Is q = mc delta T only for H2O?
No it is not only for water but each object has a different (edited see note 1) heat capacity. So with your question delta T is 25 degrees Celsius and also 25 degrees Kelvin because the size of the degree is same for Celsius and Kelvin. That is not the case if they give temps in Fahrenheit. If the question gives T in Fahrenheit then you would have to convert to Kelvin.
They give you the heat capacity of NH3 gas = 35.5 J/mol*K. Or wait can you clarify is that information they have given you or is that what you are calculating?
There is also a different type of problem with 'calorimetry' where a substance is cooled in water and the temperature of the water is measured and use the waters heat capacity. But for ammonia gas I don't think that is this one you are solving. But the substance might be a piece of weighed hot metal or something.
Ok heat capacity is q/deltaT
specific heat capacity is the quantity of heat needed change the temperature of a gram of substance by 1 K
specific heat capacity (c) = q/(mass x delta T)
So you can use these with both substances and mixtures. You could have a complex matrix.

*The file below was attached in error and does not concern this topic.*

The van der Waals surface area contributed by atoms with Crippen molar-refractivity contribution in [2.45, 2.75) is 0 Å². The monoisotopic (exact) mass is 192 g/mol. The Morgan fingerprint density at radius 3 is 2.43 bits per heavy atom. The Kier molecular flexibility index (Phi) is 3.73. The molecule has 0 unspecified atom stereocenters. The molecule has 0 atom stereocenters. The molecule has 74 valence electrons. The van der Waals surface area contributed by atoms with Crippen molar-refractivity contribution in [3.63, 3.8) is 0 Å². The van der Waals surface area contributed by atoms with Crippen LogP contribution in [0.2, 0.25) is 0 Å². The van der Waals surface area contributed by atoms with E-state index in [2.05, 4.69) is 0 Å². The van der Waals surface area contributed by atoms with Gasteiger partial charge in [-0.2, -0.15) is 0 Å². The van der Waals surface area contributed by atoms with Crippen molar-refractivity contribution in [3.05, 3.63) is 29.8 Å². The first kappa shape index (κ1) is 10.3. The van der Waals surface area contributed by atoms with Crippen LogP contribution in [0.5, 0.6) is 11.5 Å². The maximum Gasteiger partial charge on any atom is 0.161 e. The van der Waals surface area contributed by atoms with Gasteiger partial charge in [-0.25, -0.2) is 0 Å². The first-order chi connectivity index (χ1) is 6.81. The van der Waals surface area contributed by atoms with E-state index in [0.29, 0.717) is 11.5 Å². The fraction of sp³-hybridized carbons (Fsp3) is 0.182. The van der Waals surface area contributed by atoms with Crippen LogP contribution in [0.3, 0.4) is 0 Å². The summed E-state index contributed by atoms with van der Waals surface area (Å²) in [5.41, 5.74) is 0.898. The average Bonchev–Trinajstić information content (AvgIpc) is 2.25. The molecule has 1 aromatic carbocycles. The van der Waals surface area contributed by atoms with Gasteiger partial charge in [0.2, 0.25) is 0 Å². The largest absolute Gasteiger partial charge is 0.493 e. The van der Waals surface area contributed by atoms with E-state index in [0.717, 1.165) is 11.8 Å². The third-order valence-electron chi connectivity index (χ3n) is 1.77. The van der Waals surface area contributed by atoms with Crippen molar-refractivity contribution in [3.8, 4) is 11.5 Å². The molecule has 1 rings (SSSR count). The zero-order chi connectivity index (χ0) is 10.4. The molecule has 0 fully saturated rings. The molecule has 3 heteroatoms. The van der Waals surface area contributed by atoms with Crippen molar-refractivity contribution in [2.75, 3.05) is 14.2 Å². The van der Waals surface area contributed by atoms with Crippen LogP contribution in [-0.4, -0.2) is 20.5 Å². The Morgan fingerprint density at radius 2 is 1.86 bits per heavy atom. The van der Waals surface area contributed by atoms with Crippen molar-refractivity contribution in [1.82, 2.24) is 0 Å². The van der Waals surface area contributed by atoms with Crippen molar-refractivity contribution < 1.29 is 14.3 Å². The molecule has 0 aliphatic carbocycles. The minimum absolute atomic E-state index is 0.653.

But reserved for substances is the molar heat capacity and that is only for substances. So a substance is water. Or ammonia gas. But not an arbitrary mixture of the two.
molar heat capacity (C)* = q/(ammount(mol) * deltaT)
Does this make sense? Basically it is just changing ammount (mass) you use for specific heat capacity and switching to molar heat capacity which uses amount (mol) instead.
For the same substance if you have more moles you have more mass. Like if you have 2 grams of water or 1 gram of water you also have twice the ammount of moles in the first than the second.
*uppercase C is molar heat capacity lowercase c is specific heat capacity
note 1: edited an error. every object has own heat capacity. But c stands for specific heat capacity. C for molar heat capacity.
Hi, thanks so much!
OK I think I get it. I first calculated the answer in grams, but you're saying because the units for the heat capacity the problem gave me was J/mol*K, mass wouldn't do.
Awesome. Thank you. Boron not a moron, despite my orgo prof
Ok looking at problem again you are asked to calculate heat transferred (q). So to use the molar heat capacity you need to know the moles of ammonia. But they tell you grams. So how many moles in 100 g of NH3?